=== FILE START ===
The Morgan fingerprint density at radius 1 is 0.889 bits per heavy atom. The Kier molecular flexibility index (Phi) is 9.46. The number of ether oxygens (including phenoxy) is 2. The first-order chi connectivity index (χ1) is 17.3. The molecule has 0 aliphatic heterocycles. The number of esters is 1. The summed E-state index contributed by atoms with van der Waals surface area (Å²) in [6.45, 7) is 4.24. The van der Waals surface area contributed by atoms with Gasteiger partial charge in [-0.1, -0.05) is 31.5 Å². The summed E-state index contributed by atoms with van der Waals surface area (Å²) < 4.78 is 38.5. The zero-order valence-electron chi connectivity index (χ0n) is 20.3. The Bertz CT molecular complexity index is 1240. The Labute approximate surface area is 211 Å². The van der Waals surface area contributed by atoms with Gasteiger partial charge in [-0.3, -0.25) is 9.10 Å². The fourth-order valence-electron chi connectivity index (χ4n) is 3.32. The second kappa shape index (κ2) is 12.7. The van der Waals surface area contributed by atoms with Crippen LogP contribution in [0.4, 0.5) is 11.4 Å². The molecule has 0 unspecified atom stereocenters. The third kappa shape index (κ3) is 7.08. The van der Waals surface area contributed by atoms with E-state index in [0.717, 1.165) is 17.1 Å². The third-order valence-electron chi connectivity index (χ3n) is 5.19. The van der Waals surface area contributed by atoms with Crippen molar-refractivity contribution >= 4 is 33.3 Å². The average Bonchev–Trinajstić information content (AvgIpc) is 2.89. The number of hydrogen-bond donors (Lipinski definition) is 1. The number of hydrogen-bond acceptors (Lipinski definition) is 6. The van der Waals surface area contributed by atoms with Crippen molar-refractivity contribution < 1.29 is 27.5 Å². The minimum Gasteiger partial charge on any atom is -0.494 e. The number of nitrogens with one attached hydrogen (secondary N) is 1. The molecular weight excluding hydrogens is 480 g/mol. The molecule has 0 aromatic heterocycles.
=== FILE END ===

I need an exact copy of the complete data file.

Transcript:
The Morgan fingerprint density at radius 1 is 0.889 bits per heavy atom. The Kier molecular flexibility index (Phi) is 9.46. The number of ether oxygens (including phenoxy) is 2. The first-order chi connectivity index (χ1) is 17.3. The molecule has 0 aliphatic heterocycles. The number of esters is 1. The summed E-state index contributed by atoms with van der Waals surface area (Å²) in [6.45, 7) is 4.24. The van der Waals surface area contributed by atoms with Gasteiger partial charge in [-0.1, -0.05) is 31.5 Å². The summed E-state index contributed by atoms with van der Waals surface area (Å²) < 4.78 is 38.5. The zero-order valence-electron chi connectivity index (χ0n) is 20.3. The Bertz CT molecular complexity index is 1240. The Labute approximate surface area is 211 Å². The van der Waals surface area contributed by atoms with Gasteiger partial charge in [-0.3, -0.25) is 9.10 Å². The fourth-order valence-electron chi connectivity index (χ4n) is 3.32. The second kappa shape index (κ2) is 12.7. The van der Waals surface area contributed by atoms with Crippen LogP contribution in [0.4, 0.5) is 11.4 Å². The molecule has 0 unspecified atom stereocenters. The third kappa shape index (κ3) is 7.08. The van der Waals surface area contributed by atoms with E-state index in [0.717, 1.165) is 17.1 Å². The third-order valence-electron chi connectivity index (χ3n) is 5.19. The van der Waals surface area contributed by atoms with Crippen molar-refractivity contribution >= 4 is 33.3 Å². The average Bonchev–Trinajstić information content (AvgIpc) is 2.89. The number of hydrogen-bond donors (Lipinski definition) is 1. The number of hydrogen-bond acceptors (Lipinski definition) is 6. The van der Waals surface area contributed by atoms with Crippen molar-refractivity contribution < 1.29 is 27.5 Å². The minimum Gasteiger partial charge on any atom is -0.494 e. The number of nitrogens with one attached hydrogen (secondary N) is 1. The molecular weight excluding hydrogens is 480 g/mol. The molecule has 0 aromatic heterocycles.